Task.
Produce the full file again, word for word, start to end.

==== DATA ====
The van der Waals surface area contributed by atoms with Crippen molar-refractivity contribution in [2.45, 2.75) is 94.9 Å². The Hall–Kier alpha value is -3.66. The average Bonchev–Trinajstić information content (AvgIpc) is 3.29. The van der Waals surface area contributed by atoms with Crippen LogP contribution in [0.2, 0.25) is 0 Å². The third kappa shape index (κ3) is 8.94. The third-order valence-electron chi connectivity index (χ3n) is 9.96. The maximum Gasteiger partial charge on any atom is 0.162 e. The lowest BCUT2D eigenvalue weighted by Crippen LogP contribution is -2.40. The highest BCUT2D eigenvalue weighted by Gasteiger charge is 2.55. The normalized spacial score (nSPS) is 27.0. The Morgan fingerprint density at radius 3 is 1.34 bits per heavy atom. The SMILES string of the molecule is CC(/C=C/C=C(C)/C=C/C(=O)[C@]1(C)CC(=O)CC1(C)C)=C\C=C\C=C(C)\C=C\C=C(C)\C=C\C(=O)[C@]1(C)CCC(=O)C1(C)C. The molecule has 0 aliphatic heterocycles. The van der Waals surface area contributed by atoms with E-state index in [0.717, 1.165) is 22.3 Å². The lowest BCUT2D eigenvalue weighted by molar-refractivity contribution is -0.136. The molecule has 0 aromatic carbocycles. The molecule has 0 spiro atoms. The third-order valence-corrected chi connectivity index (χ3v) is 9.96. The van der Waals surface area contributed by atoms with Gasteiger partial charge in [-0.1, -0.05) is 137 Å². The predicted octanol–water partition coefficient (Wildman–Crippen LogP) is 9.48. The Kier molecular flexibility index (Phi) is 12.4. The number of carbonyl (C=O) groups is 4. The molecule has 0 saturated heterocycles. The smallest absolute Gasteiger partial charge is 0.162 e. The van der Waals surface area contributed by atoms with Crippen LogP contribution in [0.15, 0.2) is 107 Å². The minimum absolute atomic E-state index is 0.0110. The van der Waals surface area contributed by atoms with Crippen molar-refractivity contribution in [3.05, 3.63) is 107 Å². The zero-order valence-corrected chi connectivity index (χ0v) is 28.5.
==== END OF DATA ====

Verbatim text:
The van der Waals surface area contributed by atoms with Crippen molar-refractivity contribution in [2.45, 2.75) is 94.9 Å². The Hall–Kier alpha value is -3.66. The average Bonchev–Trinajstić information content (AvgIpc) is 3.29. The van der Waals surface area contributed by atoms with Crippen LogP contribution in [0.2, 0.25) is 0 Å². The third kappa shape index (κ3) is 8.94. The third-order valence-electron chi connectivity index (χ3n) is 9.96. The maximum Gasteiger partial charge on any atom is 0.162 e. The lowest BCUT2D eigenvalue weighted by Crippen LogP contribution is -2.40. The highest BCUT2D eigenvalue weighted by Gasteiger charge is 2.55. The normalized spacial score (nSPS) is 27.0. The Morgan fingerprint density at radius 3 is 1.34 bits per heavy atom. The SMILES string of the molecule is CC(/C=C/C=C(C)/C=C/C(=O)[C@]1(C)CC(=O)CC1(C)C)=C\C=C\C=C(C)\C=C\C=C(C)\C=C\C(=O)[C@]1(C)CCC(=O)C1(C)C. The molecule has 0 aliphatic heterocycles. The van der Waals surface area contributed by atoms with E-state index in [0.717, 1.165) is 22.3 Å². The lowest BCUT2D eigenvalue weighted by molar-refractivity contribution is -0.136. The molecule has 0 aromatic carbocycles. The molecule has 0 spiro atoms. The third-order valence-corrected chi connectivity index (χ3v) is 9.96. The van der Waals surface area contributed by atoms with Gasteiger partial charge in [-0.1, -0.05) is 137 Å². The predicted octanol–water partition coefficient (Wildman–Crippen LogP) is 9.48. The Kier molecular flexibility index (Phi) is 12.4. The number of carbonyl (C=O) groups is 4. The molecule has 0 saturated heterocycles. The smallest absolute Gasteiger partial charge is 0.162 e. The van der Waals surface area contributed by atoms with Crippen LogP contribution in [0.15, 0.2) is 107 Å². The minimum absolute atomic E-state index is 0.0110. The van der Waals surface area contributed by atoms with Crippen molar-refractivity contribution in [3.05, 3.63) is 107 Å². The zero-order valence-corrected chi connectivity index (χ0v) is 28.5.